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Food Fashion: Synthetic Molecule Blocks Tongue's Bitter Sensor

Tongue

At the latest count there are 25 different receptors on the human tongue that can detect bitterness. (Flickr)

Can't stand your grandmother's bitter Brussels sprouts? Instead of dousing them in butter or feeding them to the dog, you may soon have a scientific option -- codenamed GIV3727.

The recently discovered molecule is a bitter blocker that contains just the right combination of carbon, oxygen, and hydrogen atoms to protect your tongue from bitter substances. It's part of the latest fashion in the food industry -- synthetic taste compounds pieced together in a laboratory that work like the volume knob on a stereo, turning the sensitivity of your taste buds up or down.

"With the synthetic approach, we can dream up chemical structures beyond what nature gives us to block different tastes," said Jay Slack, a molecular biotechnologist at Givaudan Flavors Corp. in Cincinnati. The company published the molecule's structure in Current Biology on May 27.

Our Bitter Past

The race to create these taste molecules at Givaudan and other biotechnology companies is a battle against the 400 million years of evolution that make the human tongue what it is today.

Your tongue is packed with 10,000 taste buds, each as wide across as a human hair. Every taste bud contains an assortment of 50-150 taste cells, each of which is specialized for one of the five basic tastes: salty, sweet, sour, bitter, or savory. Food particles stick to the tiny taste receptors on these cells, triggering a chain of events inside the cell that lead to experience of tasting in the brain.

The first creature with bitter taste receptors similar to ours lived about 400 million years ago. Modern humans, birds, fish, and other mammals all carry similar genes from this shared ancestor, genes that allow our bodies to make taste receptors.

Scientists first identified taste receptor molecules in 1998, when Charles Zucker of the University of California, San Diego found that rats lacking a single gene were unable to taste sugar. After the Human Genome Project in 2003, Zucker identified all human genes that code for our specialized taste receptors.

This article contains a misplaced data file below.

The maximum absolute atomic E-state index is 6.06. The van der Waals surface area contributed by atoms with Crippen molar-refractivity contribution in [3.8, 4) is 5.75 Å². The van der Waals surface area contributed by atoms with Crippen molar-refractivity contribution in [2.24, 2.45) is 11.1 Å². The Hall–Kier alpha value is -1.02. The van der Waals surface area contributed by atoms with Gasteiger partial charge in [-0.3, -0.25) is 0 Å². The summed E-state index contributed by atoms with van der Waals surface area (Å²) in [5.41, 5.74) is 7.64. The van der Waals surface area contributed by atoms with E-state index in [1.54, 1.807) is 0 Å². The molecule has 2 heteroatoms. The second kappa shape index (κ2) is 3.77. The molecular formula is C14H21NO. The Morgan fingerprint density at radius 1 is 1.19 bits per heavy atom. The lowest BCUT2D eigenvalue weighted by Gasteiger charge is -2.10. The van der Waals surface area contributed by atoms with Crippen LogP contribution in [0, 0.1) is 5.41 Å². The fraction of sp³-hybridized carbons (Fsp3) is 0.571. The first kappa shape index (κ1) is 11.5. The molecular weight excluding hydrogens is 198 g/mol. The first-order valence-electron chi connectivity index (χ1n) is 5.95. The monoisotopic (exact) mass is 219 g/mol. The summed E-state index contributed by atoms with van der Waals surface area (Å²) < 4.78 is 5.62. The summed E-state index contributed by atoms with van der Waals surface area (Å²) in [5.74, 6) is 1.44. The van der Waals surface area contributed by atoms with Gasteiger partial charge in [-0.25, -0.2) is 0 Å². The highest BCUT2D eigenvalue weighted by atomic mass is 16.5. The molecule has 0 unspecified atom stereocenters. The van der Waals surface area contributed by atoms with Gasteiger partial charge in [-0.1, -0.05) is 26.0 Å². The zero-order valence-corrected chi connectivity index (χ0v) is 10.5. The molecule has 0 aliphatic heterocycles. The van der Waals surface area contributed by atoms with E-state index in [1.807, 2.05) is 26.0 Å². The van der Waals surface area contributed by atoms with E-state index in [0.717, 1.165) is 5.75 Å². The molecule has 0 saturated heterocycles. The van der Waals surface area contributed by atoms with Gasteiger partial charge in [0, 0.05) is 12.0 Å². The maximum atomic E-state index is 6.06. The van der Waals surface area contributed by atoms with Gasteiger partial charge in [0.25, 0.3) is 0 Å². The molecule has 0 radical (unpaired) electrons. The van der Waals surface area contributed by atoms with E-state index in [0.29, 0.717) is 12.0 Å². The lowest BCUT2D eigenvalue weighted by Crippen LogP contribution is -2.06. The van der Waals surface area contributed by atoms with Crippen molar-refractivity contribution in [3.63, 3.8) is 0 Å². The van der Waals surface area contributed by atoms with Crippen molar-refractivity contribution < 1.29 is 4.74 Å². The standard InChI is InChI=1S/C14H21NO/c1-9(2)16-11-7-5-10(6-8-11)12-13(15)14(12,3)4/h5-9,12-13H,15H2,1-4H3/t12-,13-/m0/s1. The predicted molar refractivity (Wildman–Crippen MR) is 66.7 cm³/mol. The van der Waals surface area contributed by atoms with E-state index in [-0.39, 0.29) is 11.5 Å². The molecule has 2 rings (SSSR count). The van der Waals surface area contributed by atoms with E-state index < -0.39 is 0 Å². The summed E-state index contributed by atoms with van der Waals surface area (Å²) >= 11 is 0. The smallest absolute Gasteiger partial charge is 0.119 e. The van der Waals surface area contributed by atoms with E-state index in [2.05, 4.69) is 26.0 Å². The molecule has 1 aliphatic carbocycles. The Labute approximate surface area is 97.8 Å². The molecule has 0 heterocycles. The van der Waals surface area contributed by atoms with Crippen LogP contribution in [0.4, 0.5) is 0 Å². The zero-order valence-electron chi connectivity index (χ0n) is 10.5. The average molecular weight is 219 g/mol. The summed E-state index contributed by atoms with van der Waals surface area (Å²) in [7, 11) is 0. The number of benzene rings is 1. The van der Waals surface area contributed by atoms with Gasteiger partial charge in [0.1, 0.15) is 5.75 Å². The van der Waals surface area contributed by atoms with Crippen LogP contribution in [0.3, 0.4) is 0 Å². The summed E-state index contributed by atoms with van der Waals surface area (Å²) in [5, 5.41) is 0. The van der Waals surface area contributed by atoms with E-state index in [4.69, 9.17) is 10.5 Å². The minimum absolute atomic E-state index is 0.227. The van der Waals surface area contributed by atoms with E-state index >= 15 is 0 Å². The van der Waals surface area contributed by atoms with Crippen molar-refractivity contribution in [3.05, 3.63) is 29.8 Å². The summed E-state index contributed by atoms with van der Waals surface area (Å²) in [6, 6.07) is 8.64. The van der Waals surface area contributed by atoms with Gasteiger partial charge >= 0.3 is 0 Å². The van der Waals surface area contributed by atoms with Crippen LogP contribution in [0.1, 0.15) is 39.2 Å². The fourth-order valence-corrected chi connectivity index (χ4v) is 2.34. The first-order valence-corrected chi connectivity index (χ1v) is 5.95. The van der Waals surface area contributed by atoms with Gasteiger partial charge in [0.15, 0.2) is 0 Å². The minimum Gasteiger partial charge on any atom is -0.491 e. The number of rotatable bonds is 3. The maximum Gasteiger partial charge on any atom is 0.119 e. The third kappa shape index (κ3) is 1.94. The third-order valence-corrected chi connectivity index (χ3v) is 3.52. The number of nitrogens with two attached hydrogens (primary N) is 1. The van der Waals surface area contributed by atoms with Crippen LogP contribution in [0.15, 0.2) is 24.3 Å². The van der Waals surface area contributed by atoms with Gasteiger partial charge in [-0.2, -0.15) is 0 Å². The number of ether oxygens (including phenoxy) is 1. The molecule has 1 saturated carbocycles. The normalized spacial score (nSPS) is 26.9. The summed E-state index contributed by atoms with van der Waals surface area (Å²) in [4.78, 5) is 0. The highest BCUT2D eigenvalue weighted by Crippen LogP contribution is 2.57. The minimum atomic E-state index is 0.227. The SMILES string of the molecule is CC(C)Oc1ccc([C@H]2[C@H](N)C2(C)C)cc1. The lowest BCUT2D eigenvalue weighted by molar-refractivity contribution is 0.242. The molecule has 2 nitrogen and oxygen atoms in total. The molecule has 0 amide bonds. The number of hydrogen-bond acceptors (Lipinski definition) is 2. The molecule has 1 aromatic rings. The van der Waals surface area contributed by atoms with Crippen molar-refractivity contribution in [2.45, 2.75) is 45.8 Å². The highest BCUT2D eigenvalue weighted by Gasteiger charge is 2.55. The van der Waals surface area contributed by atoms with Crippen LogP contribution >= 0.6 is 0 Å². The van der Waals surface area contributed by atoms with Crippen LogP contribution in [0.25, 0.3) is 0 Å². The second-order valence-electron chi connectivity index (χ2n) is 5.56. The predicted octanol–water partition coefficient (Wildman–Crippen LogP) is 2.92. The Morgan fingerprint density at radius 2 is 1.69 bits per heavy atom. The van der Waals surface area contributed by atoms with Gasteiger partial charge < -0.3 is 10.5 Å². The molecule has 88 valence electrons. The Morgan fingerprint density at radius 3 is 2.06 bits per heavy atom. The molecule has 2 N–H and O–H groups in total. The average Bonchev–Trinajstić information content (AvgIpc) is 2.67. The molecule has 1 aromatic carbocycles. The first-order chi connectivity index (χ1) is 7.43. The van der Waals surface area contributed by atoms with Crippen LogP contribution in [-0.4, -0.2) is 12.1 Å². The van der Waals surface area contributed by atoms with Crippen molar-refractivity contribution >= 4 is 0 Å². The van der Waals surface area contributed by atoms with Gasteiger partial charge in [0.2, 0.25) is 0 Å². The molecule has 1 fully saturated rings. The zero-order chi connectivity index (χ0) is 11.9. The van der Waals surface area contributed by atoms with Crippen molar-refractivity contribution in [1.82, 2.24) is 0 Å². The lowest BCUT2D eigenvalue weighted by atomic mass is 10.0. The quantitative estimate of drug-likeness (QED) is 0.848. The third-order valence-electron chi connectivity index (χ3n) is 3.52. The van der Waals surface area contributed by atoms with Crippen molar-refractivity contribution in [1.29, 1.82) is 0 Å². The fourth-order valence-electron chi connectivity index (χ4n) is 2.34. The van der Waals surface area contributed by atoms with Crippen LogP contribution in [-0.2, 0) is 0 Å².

We have one type of receptor devoted to sweet, one for salt, one for sour, and one for savory -- but, at the latest count, there are 25 different receptors for bitterness. Scientists believe this variety of bitter receptors capable of detecting thousands of different compounds helps to protect us since poisons and toxins found in nature tend to be bitter tasting.

"It's a very old evolutionary principle," said Wolfgang Meyerhof, geneticist at the German Institute of Human Nutrition in Potsdam-Rehbruecke who worked with Givaudan. "Taste helps us to avoid noxious substances and gives an attractiveness to nutrients."

The Sweet Future

Many foods and drinks -- especially diet drinks made with artificial sweeteners -- also have a bitter taste or aftertaste that the food industry would like to eliminate.

"We wanted to develop a bitter blocker that targets a single receptor," said Meyerhof.

To find GIV3727, Givaudan recruited millions of tiny tongue-like taste testers -- cells genetically engineered to be covered in human bitter receptors. These cells glow when exposed to bitter compounds and can be used to check the effectiveness of hundreds of thousands of potential bitter blockers much more quickly and cheaply than human taste testers.

Slack screened more than 170,000 molecules to find GIV3727, a bitter "antagonist" that sticks to several different bitter receptors and blocks bitter food compounds from attaching.

After passing safety tests and being certified by the Food and Drug Administration as "Generally Recognized as Safe," the molecule was tested on human volunteers. People who tried the bitter blocker along with artificial sweeteners acesulfame K and saccharin, which are hundreds of time sweeter than sugar, reported tasting much less bitterness but just as much sweetness.

Years ago, scientists discovered another taste compound -- adenosine monophosphate -- which interferes with the molecular pinball inside of our taste cells to prevent both bitter and sweet tastes. It is used to dull the bitterness of some drugs, which is why some medicines taste so sweet: manufacturers add concentrated sweeteners to overcome the effects that it has on sweetness.

But Danielle Reed, a geneticist at the Monell Chemical Senses Center in Philadelphia who was not involved in the research, said that Givaudan's achievement was a first.

"There's never been a demonstration that there is a specific bitter blocker that acts as an antagonist to a bitter receptor," said Reed.

Slack would not reveal Givaudan's clients, but he did say that several major food companies have purchased GIV3727, which may be coming to supermarket shelves in the future in everything from diet drinks to mouthwash to sugar-free bubblegum.

Reprinted with permission from Inside Science, an editorially independent news outlet of the American Institute of Physics, a nonprofit organization supporting the dissemination of science news and information to society.